Betty Hemings

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Elizabeth Hemings
  • Captain Hemings
RelativesMartha Wayles Skelton-Jefferson; Hemings family

Elizabeth "Betty" Hemings (1735-1807) was a woman from Virginia. She was the mother of Sally Hemings and eleven other people. For part of her life, she was enslaved to Thomas Jefferson. Hers was the largest family to live at Monticello.[1][2]

Family history and early life[change | change source]

According to Elizabeth Hemings' grandson, Madison Hemings, her mother was a fully African woman and might have been born in Africa. She was enslaved to the Eppes family in Virginia. Historians do not know for sure what her name was. Papers with the names of enslaved women in the Eppes family include "Dinah," "Judy," "Abbie," "Sarah," "Parthenia," and others. Historian Annette Gordon-Reed said that there were many girls named "Thenia" in the Hemings family, and they might have been named after Parthenia, also spelled Parthena. But she also says that "Sally" is a nickname for "Sarah," and there were many girls named "Sarah" and "Sally" in the Hemings family too. So Elizabeth Hamings' mother's white name was probably Parthenia or Sarah.[1]

Madison Hemings told the story: Elizabeth Hemings' mother was an African woman and her father was an English sea captain named Hemings. The sea captain tried to buy Elizabeth Hemings from her owner when she was born. Even though he offered the owner a lot of money, the owner still said no. He said he wanted to see what a half-white, half-African child would look like. Then Captain Hemings tried to take the child away from the owner without paying, but someone told the owner about his plan. Captain Hemings left Virginia and did not come back.[1][2]

Captain Hemings tried to take his daughter from one of the men in the Eppes family, but historians do not know which one because they do not know when Elizabeth Hemings was born. One paper says "about 1735."[2]

Elizabeth Hemings lived at the Eppes family's house, which was called Bermuda Hundred until 1746. That year, Martha Eppes married John Wayles. Elizabeth and other enslaved people went with Martha to Wayle's house as part of her marriage settlement. A marriage settlement was any property that a married woman could control and her husband couldn't. Technically, the Eppes family owned Elizabeth Hemings.[1]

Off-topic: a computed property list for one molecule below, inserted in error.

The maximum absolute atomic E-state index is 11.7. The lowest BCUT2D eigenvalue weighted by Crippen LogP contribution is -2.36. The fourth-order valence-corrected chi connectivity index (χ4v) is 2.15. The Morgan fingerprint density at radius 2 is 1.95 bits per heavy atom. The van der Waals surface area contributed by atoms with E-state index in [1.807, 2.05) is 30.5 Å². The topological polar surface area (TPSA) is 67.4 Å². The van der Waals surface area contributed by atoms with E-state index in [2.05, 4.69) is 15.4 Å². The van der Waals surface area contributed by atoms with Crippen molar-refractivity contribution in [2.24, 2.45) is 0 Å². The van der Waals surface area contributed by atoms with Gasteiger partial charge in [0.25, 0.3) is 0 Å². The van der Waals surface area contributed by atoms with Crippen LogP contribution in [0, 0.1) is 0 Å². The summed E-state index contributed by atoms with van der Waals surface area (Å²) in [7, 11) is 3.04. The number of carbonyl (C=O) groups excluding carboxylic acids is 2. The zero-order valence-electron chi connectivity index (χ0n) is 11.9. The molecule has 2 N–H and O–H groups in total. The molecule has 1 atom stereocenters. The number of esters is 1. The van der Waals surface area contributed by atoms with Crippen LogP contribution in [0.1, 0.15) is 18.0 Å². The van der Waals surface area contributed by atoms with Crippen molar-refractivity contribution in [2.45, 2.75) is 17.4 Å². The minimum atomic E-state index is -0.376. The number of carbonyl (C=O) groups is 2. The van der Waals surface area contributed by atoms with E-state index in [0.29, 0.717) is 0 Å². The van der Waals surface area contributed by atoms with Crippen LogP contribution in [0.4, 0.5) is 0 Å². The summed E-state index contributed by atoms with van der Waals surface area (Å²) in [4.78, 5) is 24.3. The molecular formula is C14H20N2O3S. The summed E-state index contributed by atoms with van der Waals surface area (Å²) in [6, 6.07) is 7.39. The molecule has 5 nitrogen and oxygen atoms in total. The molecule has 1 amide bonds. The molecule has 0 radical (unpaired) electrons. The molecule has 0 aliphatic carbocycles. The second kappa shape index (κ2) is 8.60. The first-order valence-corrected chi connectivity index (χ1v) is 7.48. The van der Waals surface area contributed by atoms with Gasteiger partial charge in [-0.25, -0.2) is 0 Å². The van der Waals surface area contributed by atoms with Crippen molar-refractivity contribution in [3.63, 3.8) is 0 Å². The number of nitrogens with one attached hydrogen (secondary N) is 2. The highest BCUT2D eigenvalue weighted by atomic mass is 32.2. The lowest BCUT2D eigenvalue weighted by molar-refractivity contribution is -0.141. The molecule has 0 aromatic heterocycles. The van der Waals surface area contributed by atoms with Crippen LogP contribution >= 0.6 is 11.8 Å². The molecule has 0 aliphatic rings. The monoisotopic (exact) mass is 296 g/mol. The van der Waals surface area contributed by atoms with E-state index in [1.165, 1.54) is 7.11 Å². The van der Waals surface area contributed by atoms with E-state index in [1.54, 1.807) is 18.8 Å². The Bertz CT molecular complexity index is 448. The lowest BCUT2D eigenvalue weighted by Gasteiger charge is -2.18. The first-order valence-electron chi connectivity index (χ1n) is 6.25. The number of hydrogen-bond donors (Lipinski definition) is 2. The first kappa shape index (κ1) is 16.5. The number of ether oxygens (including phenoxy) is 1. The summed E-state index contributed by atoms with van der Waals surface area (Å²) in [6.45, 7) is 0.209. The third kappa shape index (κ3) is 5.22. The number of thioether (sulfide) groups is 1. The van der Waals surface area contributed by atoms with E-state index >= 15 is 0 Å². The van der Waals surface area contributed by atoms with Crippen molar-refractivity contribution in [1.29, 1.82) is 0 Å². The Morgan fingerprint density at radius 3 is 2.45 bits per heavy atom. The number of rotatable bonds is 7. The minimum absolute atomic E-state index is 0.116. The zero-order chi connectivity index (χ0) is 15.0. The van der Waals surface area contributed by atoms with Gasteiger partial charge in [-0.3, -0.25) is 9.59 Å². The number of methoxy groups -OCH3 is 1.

Elizabeth Hemings lived as a house servant. That means she did not grow tobacco or cotton in the fields like other enslaved people in Virginia did. Historians think that Elizabeth Hemings' job with the Wayles family was to help raise Martha Wayles, later Martha Wayles Skelton-Jefferson. After Johyn Wayles' wife died, he made Elizabeth Hemings his concubine, which means they had a sexual relationship but he did not free her or marry her. Historians do not know how Elizabeth Hemings felt about this.[2]

When Martha Wayles Skelton married Thomas Jefferson, Hemings and many people in her family went with Martha Skelton to Jefferson's house at Monticello. Historians think Elizabeth Hemings took care of Martha Wayles Skelton-Jefferson when she became sick and that she was there when she died.[1][3]

Later life[change | change source]

In the last years of her life, Elizabeth Hemings moved to a small house partway down the mountain, away from the main house of Monticello and from her children and grandchildren. She lived next to free working families. She raised vegetables and chickens. Later, archaeologists would find that she owned many pieces of good porcelain China.[1]

Elizabeth Hemings died at the age of 72. According to Madison Hemings, he was three years old, and he tried to give her some bread to eat. Elizabeth Hemings' last words to him were, "Granny don't want bread no more."[2]

Children[change | change source]

John Wayles was the father of six of Elizabeth Hemings' children. After moving to Monticello, Elizabeth Hemings also had at least one child with Joseph Neilson, a white carpenter who worked for Thomas Jefferson.[4]

Children with an unknown partner, probably a black man:

Children with John Wayles:

Children with Joseph Neilson, known:

Children with Joseph Neilson, possible:

References[change | change source]

  1. 1.0 1.1 1.2 1.3 1.4 1.5 Annette Gordon-Reed (2008). The Hemingses of Monticello: An American Family. New York: Norton.
  2. 2.0 2.1 2.2 2.3 2.4 "Elizabeth Hemings". Monticello. Retrieved September 20, 2021.
  3. Lucia Cinder Stanton. "Jefferson's "Family"". PBS. Retrieved September 18, 2021.
  4. "The Life of Sally Hemings - Family Tree". Monticello. Retrieved September 18, 2021.